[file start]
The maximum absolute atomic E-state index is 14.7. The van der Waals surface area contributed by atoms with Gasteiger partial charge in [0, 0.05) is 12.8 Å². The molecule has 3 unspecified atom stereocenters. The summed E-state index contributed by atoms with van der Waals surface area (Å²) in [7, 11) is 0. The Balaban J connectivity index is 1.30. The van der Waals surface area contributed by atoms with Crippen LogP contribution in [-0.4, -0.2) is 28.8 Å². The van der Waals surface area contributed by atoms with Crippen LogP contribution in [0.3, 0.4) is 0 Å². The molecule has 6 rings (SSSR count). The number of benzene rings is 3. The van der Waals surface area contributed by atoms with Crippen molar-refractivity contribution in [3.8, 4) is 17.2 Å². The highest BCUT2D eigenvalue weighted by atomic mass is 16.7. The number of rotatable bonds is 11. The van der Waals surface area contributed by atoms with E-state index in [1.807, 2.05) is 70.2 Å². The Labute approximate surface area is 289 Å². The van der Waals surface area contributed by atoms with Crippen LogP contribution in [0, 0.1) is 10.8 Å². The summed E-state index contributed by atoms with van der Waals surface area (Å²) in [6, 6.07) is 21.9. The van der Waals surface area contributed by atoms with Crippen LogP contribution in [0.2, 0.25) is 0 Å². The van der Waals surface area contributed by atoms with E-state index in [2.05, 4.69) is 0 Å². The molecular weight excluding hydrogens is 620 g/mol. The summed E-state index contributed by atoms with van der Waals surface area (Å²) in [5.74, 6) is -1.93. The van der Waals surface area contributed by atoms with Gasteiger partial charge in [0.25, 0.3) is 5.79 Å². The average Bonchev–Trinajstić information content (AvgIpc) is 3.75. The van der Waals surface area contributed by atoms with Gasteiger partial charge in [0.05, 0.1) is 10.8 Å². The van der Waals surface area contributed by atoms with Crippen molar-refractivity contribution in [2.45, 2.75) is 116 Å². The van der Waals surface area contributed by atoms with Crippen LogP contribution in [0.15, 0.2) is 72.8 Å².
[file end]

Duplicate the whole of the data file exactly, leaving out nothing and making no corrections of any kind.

The maximum absolute atomic E-state index is 14.7. The van der Waals surface area contributed by atoms with Gasteiger partial charge in [0, 0.05) is 12.8 Å². The molecule has 3 unspecified atom stereocenters. The summed E-state index contributed by atoms with van der Waals surface area (Å²) in [7, 11) is 0. The Balaban J connectivity index is 1.30. The van der Waals surface area contributed by atoms with Crippen LogP contribution in [-0.4, -0.2) is 28.8 Å². The van der Waals surface area contributed by atoms with Crippen LogP contribution in [0.3, 0.4) is 0 Å². The molecule has 6 rings (SSSR count). The number of benzene rings is 3. The van der Waals surface area contributed by atoms with Crippen molar-refractivity contribution in [3.8, 4) is 17.2 Å². The highest BCUT2D eigenvalue weighted by atomic mass is 16.7. The number of rotatable bonds is 11. The van der Waals surface area contributed by atoms with E-state index in [1.807, 2.05) is 70.2 Å². The Labute approximate surface area is 289 Å². The van der Waals surface area contributed by atoms with Crippen LogP contribution in [0, 0.1) is 10.8 Å². The summed E-state index contributed by atoms with van der Waals surface area (Å²) in [6, 6.07) is 21.9. The van der Waals surface area contributed by atoms with Crippen LogP contribution in [0.2, 0.25) is 0 Å². The van der Waals surface area contributed by atoms with E-state index in [2.05, 4.69) is 0 Å². The molecular weight excluding hydrogens is 620 g/mol. The summed E-state index contributed by atoms with van der Waals surface area (Å²) in [5.74, 6) is -1.93. The van der Waals surface area contributed by atoms with Gasteiger partial charge in [0.25, 0.3) is 5.79 Å². The average Bonchev–Trinajstić information content (AvgIpc) is 3.75. The van der Waals surface area contributed by atoms with Gasteiger partial charge in [0.05, 0.1) is 10.8 Å². The van der Waals surface area contributed by atoms with Crippen molar-refractivity contribution in [2.45, 2.75) is 116 Å². The van der Waals surface area contributed by atoms with Crippen LogP contribution in [0.15, 0.2) is 72.8 Å².